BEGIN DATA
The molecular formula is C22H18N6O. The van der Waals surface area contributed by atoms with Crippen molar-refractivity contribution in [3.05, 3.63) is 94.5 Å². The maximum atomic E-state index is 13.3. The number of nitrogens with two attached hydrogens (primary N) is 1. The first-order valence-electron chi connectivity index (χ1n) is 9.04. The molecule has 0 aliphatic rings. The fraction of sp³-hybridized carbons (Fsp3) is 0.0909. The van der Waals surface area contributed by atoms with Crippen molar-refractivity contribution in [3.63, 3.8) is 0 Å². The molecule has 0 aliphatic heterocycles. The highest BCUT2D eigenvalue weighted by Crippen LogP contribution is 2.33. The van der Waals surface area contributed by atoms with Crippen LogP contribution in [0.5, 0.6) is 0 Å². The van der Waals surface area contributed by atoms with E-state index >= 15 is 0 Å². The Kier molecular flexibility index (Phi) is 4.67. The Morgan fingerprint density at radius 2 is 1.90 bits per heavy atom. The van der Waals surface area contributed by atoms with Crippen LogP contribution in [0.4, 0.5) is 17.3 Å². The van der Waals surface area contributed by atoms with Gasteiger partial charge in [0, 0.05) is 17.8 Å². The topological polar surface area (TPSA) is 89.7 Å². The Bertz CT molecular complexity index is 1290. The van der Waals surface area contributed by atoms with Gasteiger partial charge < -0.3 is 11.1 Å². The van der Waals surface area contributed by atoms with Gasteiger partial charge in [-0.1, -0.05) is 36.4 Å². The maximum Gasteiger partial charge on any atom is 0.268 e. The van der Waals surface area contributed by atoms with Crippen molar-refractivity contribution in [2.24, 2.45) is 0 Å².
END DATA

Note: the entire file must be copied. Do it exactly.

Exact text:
The molecular formula is C22H18N6O. The van der Waals surface area contributed by atoms with Crippen molar-refractivity contribution in [3.05, 3.63) is 94.5 Å². The maximum atomic E-state index is 13.3. The number of nitrogens with two attached hydrogens (primary N) is 1. The first-order valence-electron chi connectivity index (χ1n) is 9.04. The molecule has 0 aliphatic rings. The fraction of sp³-hybridized carbons (Fsp3) is 0.0909. The van der Waals surface area contributed by atoms with Crippen molar-refractivity contribution in [3.63, 3.8) is 0 Å². The molecule has 0 aliphatic heterocycles. The highest BCUT2D eigenvalue weighted by Crippen LogP contribution is 2.33. The van der Waals surface area contributed by atoms with Crippen LogP contribution in [0.5, 0.6) is 0 Å². The van der Waals surface area contributed by atoms with E-state index >= 15 is 0 Å². The Kier molecular flexibility index (Phi) is 4.67. The Morgan fingerprint density at radius 2 is 1.90 bits per heavy atom. The van der Waals surface area contributed by atoms with Crippen LogP contribution in [0.4, 0.5) is 17.3 Å². The van der Waals surface area contributed by atoms with Gasteiger partial charge in [0, 0.05) is 17.8 Å². The topological polar surface area (TPSA) is 89.7 Å². The Bertz CT molecular complexity index is 1290. The van der Waals surface area contributed by atoms with Gasteiger partial charge < -0.3 is 11.1 Å². The van der Waals surface area contributed by atoms with Gasteiger partial charge in [-0.1, -0.05) is 36.4 Å². The maximum Gasteiger partial charge on any atom is 0.268 e. The van der Waals surface area contributed by atoms with Crippen molar-refractivity contribution in [2.24, 2.45) is 0 Å².